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SPEEDWORK: Speedwork is a structured workout that uses periods of pacing at your race pace or faster, with easy recovery periods between the hard efforts. This fast training simulates the physiological demands of race days, and serves as the ultimate tune-up for your race season. When done properly, speedwork can improve anyone's pace over any distance. The idea is to stress your body just enough to invoke some adaptation, but not so much to compromise recovery time between workouts or cause injury.

Another name for speedwork that you may be familiar with is interval training. Regardless of which name you prefer, the workout involves repetitions of predetermined time or distance with recovery periods based on time, distance, or heart rate. Typical distances for the reps on a track are from 200 meters to 1-mile. The rest periods are determined by what effect you're looking for from the set; if the goal is work at top speed, long recoveries are needed; if the goal is to build endurance, short recoveries work best. An easy warm-up and cool-down is always part of the workout and the total distance for the fast reps rarely exceeds 3-miles.

A certain amount of base preparation is required for this type of difficult training to be productive and not destructive to your body. This preparation can only come with a minimum amount of easy mileage leading up to the intensity of the speedwork phase. If you run consistently year round, at least three times per week, your body should be able to handle the rigors of speedwork. I recommend that runners who want to add speedwork to their training run at least every other day for a minimum of 15 miles per week.

Maximum efficiency of any movement is achieved when each muscle group contracts at exactly the appropriate moment for application of force in the desired direction. Training a muscle to contract with appropriate force at the desired moment requires an electrical impulse to be generated through our central nervous system [CNS], and this CNS/muscular relationship can only be improved by repetition of the specific movement. The relationship between nerve impulse and muscular contraction is intensified under the stress of fast running. Speedwork helps muscular contractions become as efficient as possible. In a sense your body is being 'forced' to greater efficiency of movement because it's using all available power to propel itself.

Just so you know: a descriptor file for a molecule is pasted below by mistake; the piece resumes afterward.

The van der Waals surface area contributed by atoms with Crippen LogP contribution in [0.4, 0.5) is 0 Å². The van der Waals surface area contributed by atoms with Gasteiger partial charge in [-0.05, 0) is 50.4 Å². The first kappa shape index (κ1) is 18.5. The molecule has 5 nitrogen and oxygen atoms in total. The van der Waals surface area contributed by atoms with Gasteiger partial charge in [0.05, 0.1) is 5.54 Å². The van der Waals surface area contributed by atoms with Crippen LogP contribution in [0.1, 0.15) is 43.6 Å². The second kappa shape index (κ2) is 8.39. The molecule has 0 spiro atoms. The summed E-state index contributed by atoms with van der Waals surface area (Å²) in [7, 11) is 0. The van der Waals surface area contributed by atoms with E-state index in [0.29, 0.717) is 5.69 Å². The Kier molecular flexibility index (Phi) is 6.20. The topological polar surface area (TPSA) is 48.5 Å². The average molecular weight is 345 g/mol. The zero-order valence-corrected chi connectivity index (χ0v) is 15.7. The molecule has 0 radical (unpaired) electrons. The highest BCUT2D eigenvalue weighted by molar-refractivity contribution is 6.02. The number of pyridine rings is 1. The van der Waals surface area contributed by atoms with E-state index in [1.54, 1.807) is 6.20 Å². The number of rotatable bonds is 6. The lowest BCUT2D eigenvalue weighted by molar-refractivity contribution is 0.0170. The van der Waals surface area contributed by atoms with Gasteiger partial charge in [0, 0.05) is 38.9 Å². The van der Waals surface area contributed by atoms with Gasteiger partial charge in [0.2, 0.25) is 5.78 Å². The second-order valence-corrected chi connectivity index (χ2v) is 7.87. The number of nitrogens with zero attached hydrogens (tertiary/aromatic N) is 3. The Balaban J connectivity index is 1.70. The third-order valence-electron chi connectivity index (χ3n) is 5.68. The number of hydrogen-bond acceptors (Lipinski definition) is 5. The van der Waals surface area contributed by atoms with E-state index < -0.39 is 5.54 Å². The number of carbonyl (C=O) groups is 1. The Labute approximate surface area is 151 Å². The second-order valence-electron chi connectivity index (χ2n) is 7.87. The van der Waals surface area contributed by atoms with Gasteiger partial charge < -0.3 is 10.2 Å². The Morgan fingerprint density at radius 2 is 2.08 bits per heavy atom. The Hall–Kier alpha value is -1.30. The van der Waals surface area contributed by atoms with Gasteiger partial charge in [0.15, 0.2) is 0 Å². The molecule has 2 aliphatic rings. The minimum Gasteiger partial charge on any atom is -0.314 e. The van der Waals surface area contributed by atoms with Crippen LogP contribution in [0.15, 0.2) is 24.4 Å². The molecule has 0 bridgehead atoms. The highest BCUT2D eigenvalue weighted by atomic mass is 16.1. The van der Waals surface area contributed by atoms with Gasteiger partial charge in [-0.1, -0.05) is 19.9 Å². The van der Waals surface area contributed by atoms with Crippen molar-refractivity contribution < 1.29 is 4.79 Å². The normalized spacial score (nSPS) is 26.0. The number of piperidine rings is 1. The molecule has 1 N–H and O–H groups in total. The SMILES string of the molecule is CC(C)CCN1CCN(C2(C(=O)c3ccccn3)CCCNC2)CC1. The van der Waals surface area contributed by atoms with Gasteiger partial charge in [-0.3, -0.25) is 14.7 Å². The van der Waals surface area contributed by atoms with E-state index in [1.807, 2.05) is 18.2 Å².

The faster you run, the more acidic your body chemistry becomes, especially within the working muscles. This acidic condition is the speed limiting factor, keeping us from running faster when we're already near redline. When we subject ourselves to the 'burn' repeatedly in training, we build a tolerance for the sensation. Speed can also be an addiction; it feels good to move really fast under our own power, so we crave more and more.

Speedwork is best done on a track with a rubber surface. On a track you can tune your pacing with exact distances and set accurate benchmarks for time, hopefully to surpass in future workouts. During my speedwork on the track I'll usually look at my watch every half lap to check my pacing. Intervals on trails work well to. For trail intervals I go by the watch for starts and stops, and I monitor heart rate to make sure I'm pushing hard enough to get benefit. I avoid interval work on the road as the hard surface is punishing to legs. Race day is stress enough.

Most of your intervals should be performed at about 90% of your maximum heart rate. Longer reps will usually elicit a higher heart rate (My highest observed HR has always been for the last rep of a 1/2 mile repeat set on a hot day). This is due to the time lag of your heart's response to stress and the nature of the interval; shorter repeats are more likely to become anaerobic (without oxygen), therefore don't require as much oxygen transport to muscles. If your recovery period is determined by heart rate, wait until observe a number within the 65 to 70% of your max heart rate before you start your next repetition.

Speedwork once a week is sufficient for most athletes. More often is too stressful for all but the most resilient youngsters' bodies. With speedwork outings separated by more than ten days, your body tends to 'forget' some of what it 'learned' between workouts; a portion of the speed previously gained is lost, and the residual soreness in the day(s) following speedwork returns.

A speedwork build-up of six to eight weeks yields the best results. After this, your improvement begins to level-off and the risk of injury increases as you push for ever higher benchmarks. I recommend that you start your speed work six to eight weeks before a competition that's the main focus of your season. Try to improve your speed with each week's workout. Then finish-up with a slightly easier workout for the last week before the key race. After your race effort, take a couple weeks off from speedwork to recharge both physically and mentally. It's difficult for some athletes to take this time-off from the intense workouts, but it really works well over a season. This peak/rest cycle can only take place two, or perhaps three times during a season, so timing is crucial.

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